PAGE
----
Research Assistant Professor, Department of Orthopaedic Surgery
PhD (2007) University of California-Los Angeles
Associate Professor, Department of Orthopaedic Surgery
Clifford C. Raisbeck, MD, Professor of Orthopaedic Surgery
MD (2001) Vanderbilt University
The research team led by molecular toxicologist Erin Hsu and orthopaedic surgeon Wellington Hsu focuses on developing novel biomaterials for bone regeneration. The approaches and technologies they utilize include stem cell-based therapies, nanotechnology-based synthetic matrices, and osteoinductive 3D-printable natural and synthetic materials. In these endeavors, they have forged strong collaborative relationships with SQI faculty, including Samuel Stupp and Ramille Shah.
With a particular interest in spine, an overarching goal of the Hsu laboratory is to develop translatable approaches to bone regeneration and spine fusion that are more effective and safer than current clinically available products. With the Stupp group, they employ bioactive self-assembling peptide amphiphile nanofiber matrices as a means of delivering ultra-low dose growth factor or enhancing the efficacy of low-volume autograft bone in pre-clinical spine fusion animal models. They are also exploring the utility of these nanofiber matrices in the delivery of stem cell aggregates and induced pluripotent stem cells in the spine fusion and craniofacial settings.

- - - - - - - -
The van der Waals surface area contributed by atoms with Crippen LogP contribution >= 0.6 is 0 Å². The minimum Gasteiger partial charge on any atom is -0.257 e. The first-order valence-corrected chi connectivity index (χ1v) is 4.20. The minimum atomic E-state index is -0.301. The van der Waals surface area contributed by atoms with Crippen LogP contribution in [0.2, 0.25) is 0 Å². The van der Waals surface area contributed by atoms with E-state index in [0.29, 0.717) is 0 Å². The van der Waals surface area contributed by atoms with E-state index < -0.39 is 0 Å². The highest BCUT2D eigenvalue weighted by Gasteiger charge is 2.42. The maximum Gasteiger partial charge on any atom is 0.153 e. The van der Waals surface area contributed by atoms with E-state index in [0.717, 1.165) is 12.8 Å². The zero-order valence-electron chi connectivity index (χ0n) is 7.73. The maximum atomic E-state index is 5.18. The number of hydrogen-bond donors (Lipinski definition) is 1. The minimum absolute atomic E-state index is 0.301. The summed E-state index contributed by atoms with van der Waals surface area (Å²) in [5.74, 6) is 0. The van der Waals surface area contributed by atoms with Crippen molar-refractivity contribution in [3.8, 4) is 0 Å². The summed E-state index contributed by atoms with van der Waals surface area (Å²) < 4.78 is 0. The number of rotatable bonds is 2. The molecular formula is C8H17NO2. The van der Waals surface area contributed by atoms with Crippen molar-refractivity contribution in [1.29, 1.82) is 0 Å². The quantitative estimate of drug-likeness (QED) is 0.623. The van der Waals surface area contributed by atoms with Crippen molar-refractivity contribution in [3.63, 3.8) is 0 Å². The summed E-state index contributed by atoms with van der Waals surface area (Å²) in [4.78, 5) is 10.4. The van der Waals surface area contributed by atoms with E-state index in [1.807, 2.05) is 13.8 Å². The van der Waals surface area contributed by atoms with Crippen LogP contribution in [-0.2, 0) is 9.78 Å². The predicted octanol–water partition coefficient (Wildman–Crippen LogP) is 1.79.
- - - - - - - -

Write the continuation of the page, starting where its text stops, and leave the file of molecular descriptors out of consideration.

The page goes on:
With the Shah group, the Hsu lab is developing 3D-printed hyperelastic composite scaffolds for bone regeneration that are composed of allograft bone (demineralized bone matrix) and synthetic hydroxyapatite particles. Using a similar strategy, they are also developing scaffolds with the ability to simultaneously deliver local antibiotics and osteoinductive small molecules, to promote healing of large segmental defects after extremity trauma while preventing infection by multidrug-resistant organisms.